• Virgilius.—Shall this land see him fly? Is it so wretched a thing to die? Infinite proofs of the strange effects of this poetical invention might be alleged; only two shall serve, which are so often remembered, as, I think, all men know them. The one of Menenius Agrippa, who, when the whole people of Rome had resolutely divided themselves from the Senate, with apparent show of utter ruin, though he were, for that time, an excellent orator, came not among them upon trust, either of figurative speeches, or cunning insinuations, and much less with far-fetched maxims of philosophy, which, especially if they were Platonic, they must have learned geometry before they could have conceived: but, forsooth, he behaveth himself like a homely and familiar poet. He telleth them a tale, That there was a time when all the parts of the body made a mutinous conspiracy against the belly, which they thought devoured the fruits of each other's labor : they concluded they would let so unprofitable a spender starve. end, to be short (for the tale is notorious, and as notorious that it was a tale), with punishing the belly they plagued themselves. This, applied by him, wrought such effect in the people, as I never read that only words brought forth : but then, so sudden and so good an alteration, for, upon reasonable conditions, a perfect reconcilement ensued. The other is of Nathan the Prophet, who, when the holy David had so far forsaken God as to confirm adultery with murther, when he was to do the tenderest office of a friend, in laying his own shame before his eyes, being sent by God to call again so chosen a servant, how doth he it? but by telling of a man whose beloved lamb was ungratefully taken from his bosom. The application most divinely true, but the discourse itself feigned ; which made David (I speak of the second and instrumental cause) as in a glass see his own filthiness, as that heavenly psalm of mercy well testifieth.* By these, therefore, examples and reasons, I think it may

be manifest, that the poet, with that same band of delight, doth draw the mind more effectually than any other art doth. And so a conclusion, not unfitly, ensues, that as virtue is the most excellent resting-place for all worldly learning to make his end of, so poetry, being the most familiar to teach it, and most princely to move towards it, in the most excellent work, is the most ex. cellent workman. But I am content, not only to decipher him by his works, (although works in commendation and dispraise must ever hold a high authority,) but more narrowly will exam. ine his parts; so that (as in a man) though all together may carry a presence full of majesty and beauty, perchance in some one defectuous piece we may find blemish.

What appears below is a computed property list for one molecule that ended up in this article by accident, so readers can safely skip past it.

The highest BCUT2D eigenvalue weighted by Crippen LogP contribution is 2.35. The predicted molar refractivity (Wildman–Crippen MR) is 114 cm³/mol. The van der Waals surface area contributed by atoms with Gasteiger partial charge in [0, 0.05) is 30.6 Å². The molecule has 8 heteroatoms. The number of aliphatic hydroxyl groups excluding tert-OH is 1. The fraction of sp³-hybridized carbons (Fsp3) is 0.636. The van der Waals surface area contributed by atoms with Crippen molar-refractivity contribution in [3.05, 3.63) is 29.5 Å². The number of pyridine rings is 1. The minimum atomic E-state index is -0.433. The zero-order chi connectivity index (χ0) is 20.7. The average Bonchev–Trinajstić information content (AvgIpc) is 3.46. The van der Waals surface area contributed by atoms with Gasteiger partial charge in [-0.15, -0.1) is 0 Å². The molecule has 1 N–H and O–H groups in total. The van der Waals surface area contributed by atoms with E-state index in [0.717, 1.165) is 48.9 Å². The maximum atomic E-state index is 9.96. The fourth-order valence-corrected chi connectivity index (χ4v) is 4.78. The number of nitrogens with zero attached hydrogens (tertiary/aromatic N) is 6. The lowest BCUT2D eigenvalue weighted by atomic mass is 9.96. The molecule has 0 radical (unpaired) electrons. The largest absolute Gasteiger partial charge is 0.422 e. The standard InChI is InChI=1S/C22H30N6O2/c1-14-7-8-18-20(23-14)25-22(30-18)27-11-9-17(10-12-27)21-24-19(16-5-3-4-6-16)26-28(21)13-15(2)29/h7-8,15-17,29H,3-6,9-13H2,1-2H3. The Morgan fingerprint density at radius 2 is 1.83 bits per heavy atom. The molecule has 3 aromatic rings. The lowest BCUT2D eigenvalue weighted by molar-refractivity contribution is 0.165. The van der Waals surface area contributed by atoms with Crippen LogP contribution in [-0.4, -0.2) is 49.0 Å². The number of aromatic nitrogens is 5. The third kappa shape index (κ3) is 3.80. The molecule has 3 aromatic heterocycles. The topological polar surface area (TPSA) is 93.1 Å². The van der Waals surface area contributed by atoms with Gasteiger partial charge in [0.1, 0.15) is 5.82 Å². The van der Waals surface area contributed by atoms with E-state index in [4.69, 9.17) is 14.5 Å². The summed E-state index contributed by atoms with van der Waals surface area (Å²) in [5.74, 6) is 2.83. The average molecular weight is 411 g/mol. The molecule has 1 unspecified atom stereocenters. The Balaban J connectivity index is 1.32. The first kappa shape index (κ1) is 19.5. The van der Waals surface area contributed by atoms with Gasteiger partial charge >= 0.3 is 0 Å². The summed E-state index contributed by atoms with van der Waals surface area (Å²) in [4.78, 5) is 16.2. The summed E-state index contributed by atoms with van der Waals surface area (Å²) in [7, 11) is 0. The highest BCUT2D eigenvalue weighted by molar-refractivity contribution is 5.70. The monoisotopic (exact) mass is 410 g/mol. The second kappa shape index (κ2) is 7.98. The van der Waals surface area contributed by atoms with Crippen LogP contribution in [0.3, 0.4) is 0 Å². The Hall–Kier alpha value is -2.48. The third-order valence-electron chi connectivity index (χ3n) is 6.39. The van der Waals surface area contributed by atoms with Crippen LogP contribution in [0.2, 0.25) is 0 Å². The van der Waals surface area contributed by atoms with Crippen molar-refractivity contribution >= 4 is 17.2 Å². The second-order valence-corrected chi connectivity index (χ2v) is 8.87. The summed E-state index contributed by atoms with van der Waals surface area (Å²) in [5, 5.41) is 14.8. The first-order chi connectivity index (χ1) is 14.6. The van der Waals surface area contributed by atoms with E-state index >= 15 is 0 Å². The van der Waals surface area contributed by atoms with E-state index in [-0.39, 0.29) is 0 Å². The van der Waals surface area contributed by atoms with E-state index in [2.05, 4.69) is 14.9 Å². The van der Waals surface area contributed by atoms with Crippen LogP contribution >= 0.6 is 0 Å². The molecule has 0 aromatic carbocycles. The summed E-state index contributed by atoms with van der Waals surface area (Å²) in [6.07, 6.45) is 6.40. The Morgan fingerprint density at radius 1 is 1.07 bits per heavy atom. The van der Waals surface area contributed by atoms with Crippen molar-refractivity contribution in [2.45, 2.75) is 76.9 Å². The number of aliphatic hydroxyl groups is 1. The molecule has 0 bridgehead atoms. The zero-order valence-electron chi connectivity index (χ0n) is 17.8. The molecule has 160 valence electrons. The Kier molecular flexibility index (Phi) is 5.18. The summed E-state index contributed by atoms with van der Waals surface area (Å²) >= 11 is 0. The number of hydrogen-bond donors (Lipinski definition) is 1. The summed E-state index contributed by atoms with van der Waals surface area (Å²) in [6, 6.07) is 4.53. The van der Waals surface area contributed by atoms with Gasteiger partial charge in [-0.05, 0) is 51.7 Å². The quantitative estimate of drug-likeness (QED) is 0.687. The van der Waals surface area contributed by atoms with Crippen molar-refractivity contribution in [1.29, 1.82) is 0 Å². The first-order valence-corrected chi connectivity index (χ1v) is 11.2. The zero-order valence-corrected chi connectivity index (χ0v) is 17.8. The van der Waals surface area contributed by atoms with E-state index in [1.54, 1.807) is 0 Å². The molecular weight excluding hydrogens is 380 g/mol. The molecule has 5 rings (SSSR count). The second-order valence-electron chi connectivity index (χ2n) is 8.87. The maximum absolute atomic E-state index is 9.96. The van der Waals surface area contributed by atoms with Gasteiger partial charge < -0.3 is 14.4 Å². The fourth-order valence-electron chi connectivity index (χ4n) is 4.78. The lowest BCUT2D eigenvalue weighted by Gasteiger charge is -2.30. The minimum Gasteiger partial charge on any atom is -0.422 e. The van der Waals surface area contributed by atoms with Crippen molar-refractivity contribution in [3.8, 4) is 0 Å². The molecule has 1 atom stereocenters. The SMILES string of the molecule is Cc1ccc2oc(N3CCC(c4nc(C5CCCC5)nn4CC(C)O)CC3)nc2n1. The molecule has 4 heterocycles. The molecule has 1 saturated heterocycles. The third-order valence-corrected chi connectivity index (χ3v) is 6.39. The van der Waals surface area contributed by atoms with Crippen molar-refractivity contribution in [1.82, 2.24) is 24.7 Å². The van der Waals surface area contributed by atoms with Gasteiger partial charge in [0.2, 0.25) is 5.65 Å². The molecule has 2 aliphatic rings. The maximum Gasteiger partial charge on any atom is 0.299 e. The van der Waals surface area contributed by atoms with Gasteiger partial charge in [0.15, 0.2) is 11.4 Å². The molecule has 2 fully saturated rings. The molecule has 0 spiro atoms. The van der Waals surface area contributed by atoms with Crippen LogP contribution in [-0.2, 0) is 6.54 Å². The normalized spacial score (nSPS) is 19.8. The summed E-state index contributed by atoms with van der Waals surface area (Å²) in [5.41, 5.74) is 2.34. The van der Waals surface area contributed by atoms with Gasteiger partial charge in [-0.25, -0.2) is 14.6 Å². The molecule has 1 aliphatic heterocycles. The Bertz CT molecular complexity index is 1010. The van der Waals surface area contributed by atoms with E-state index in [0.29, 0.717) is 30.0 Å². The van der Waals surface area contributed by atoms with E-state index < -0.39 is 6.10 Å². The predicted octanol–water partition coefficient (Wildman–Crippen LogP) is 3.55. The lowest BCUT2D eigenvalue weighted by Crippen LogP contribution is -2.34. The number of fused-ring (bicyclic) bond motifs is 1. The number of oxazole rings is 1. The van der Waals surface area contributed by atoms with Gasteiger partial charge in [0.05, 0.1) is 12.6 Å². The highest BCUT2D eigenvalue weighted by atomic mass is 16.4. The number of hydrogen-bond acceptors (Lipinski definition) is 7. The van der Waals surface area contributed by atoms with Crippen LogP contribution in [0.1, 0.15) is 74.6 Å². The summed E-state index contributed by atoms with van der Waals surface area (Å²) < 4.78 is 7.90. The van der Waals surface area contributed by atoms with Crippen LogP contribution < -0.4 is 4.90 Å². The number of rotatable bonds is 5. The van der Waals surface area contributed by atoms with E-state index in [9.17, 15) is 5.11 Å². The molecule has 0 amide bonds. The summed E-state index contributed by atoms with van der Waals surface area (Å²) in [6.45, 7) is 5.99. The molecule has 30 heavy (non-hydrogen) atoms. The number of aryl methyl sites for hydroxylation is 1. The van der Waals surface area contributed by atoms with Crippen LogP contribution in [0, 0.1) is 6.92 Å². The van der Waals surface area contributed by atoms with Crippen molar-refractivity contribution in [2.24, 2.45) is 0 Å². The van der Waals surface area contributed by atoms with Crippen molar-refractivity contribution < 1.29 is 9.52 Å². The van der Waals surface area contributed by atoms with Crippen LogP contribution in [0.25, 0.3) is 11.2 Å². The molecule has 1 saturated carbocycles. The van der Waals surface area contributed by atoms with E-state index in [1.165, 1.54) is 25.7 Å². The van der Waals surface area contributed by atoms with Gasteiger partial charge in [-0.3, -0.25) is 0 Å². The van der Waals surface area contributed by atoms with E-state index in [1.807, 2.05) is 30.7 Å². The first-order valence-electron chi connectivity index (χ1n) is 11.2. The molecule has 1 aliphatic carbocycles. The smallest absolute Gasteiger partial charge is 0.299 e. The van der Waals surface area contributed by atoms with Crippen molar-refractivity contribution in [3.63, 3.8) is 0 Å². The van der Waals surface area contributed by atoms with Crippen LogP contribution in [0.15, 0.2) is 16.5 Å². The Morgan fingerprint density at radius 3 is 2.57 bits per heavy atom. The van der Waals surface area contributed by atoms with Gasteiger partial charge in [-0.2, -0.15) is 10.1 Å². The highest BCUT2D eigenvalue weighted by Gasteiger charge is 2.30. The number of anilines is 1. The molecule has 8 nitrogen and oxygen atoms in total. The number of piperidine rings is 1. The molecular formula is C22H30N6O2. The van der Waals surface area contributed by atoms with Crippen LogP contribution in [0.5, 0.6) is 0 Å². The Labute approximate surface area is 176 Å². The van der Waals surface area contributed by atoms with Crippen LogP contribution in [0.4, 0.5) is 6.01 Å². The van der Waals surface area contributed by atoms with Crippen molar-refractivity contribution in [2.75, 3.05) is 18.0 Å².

* Psalm li.

Now in his parts, kinds, or species, as you list to term them, it is to be noted, that some poesies have coupled together two or three kinds, as the tragical and comical, whereupon is risen the tragi-comical; some, in the manner, have mingled prose and verse, as Sannazara and Boetius; some have mingled matters heroical and pastoral, but that cometh all to one in this question; for, if severed they be good, the conjunction cannot be hurtful : therefore, perchance, forgetting some, and leaving some as needless to be remembered, it shall not be amiss, in a word, to cite the special kinds, to see what faults may be found in the right use of them.

Is it, then, the Pastoral poem which is misliked ? (for, perchance, where the hedge is lowest, they will soonest leap over) is the poor pipe disdained, which sometimes, out of Melibæus's mouth, can show the misery of people under hard lords and ravening soldiers ? And again, by Tityrus, what blessedness is derived to them that lie lowest, from the goodness of them that sit highest ? Sometimes, under the pretty tales of wolves and sheep, can include the whole considerations of wrong doing and patience; sometimes show that contentions for trifles can get but a trifling victory; where, perchance, a man may see, that even Alexander and Darius, when they strove who should be cock of this world's dunghill, the benefit they got was, that the after livers may say,

“ Hæc memini et victum frustra contendere Thyrsim ;

Ex illo Corydon, Corydon est tempore nobis."'* Or is it the lamenting Elegiac, which, in a kind heart, would move rather pity than blame, who bewaileth, with the great philosopher Heraclitus, the weakness of mankind, and the wretchedness of the world ; who, surely is to be praised, either for com.

* Virgilius.—These things I remember, and that Thyrsis vainly contended, and was conquered, and, after him, Corydon, Corydon who belongs to our times.